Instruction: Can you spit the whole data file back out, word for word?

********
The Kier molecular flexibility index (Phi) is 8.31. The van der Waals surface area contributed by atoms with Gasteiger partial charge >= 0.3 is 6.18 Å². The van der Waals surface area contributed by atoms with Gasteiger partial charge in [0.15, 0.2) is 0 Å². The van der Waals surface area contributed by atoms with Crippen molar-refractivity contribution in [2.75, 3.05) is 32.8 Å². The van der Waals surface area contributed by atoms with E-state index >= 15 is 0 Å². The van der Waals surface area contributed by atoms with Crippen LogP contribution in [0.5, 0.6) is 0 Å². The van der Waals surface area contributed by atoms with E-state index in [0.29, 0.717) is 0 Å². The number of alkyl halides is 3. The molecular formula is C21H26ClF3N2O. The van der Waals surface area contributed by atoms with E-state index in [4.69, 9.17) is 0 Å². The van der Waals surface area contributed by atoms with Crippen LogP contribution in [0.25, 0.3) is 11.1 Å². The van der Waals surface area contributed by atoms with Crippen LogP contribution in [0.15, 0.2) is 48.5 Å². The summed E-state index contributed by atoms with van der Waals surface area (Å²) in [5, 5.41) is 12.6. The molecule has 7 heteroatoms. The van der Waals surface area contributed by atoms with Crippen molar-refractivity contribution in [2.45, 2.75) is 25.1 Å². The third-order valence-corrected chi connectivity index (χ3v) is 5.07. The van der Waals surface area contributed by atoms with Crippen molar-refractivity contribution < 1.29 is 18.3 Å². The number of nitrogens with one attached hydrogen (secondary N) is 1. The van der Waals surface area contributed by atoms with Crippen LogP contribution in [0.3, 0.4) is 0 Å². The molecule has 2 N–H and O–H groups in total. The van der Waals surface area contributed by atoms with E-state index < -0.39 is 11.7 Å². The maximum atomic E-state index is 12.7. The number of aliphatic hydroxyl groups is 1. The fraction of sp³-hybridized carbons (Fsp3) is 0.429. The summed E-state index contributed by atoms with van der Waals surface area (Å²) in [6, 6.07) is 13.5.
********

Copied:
The Kier molecular flexibility index (Phi) is 8.31. The van der Waals surface area contributed by atoms with Gasteiger partial charge >= 0.3 is 6.18 Å². The van der Waals surface area contributed by atoms with Gasteiger partial charge in [0.15, 0.2) is 0 Å². The van der Waals surface area contributed by atoms with Crippen molar-refractivity contribution in [2.75, 3.05) is 32.8 Å². The van der Waals surface area contributed by atoms with E-state index >= 15 is 0 Å². The van der Waals surface area contributed by atoms with Crippen LogP contribution in [0.5, 0.6) is 0 Å². The van der Waals surface area contributed by atoms with E-state index in [0.29, 0.717) is 0 Å². The number of alkyl halides is 3. The molecular formula is C21H26ClF3N2O. The van der Waals surface area contributed by atoms with E-state index in [4.69, 9.17) is 0 Å². The van der Waals surface area contributed by atoms with Crippen LogP contribution in [0.25, 0.3) is 11.1 Å². The van der Waals surface area contributed by atoms with Crippen LogP contribution in [0.15, 0.2) is 48.5 Å². The summed E-state index contributed by atoms with van der Waals surface area (Å²) in [5, 5.41) is 12.6. The molecule has 7 heteroatoms. The van der Waals surface area contributed by atoms with Crippen molar-refractivity contribution in [2.45, 2.75) is 25.1 Å². The third-order valence-corrected chi connectivity index (χ3v) is 5.07. The van der Waals surface area contributed by atoms with Crippen molar-refractivity contribution < 1.29 is 18.3 Å². The number of nitrogens with one attached hydrogen (secondary N) is 1. The van der Waals surface area contributed by atoms with Crippen LogP contribution in [0.3, 0.4) is 0 Å². The molecule has 2 N–H and O–H groups in total. The van der Waals surface area contributed by atoms with E-state index < -0.39 is 11.7 Å². The maximum atomic E-state index is 12.7. The number of aliphatic hydroxyl groups is 1. The fraction of sp³-hybridized carbons (Fsp3) is 0.429. The summed E-state index contributed by atoms with van der Waals surface area (Å²) in [6, 6.07) is 13.5.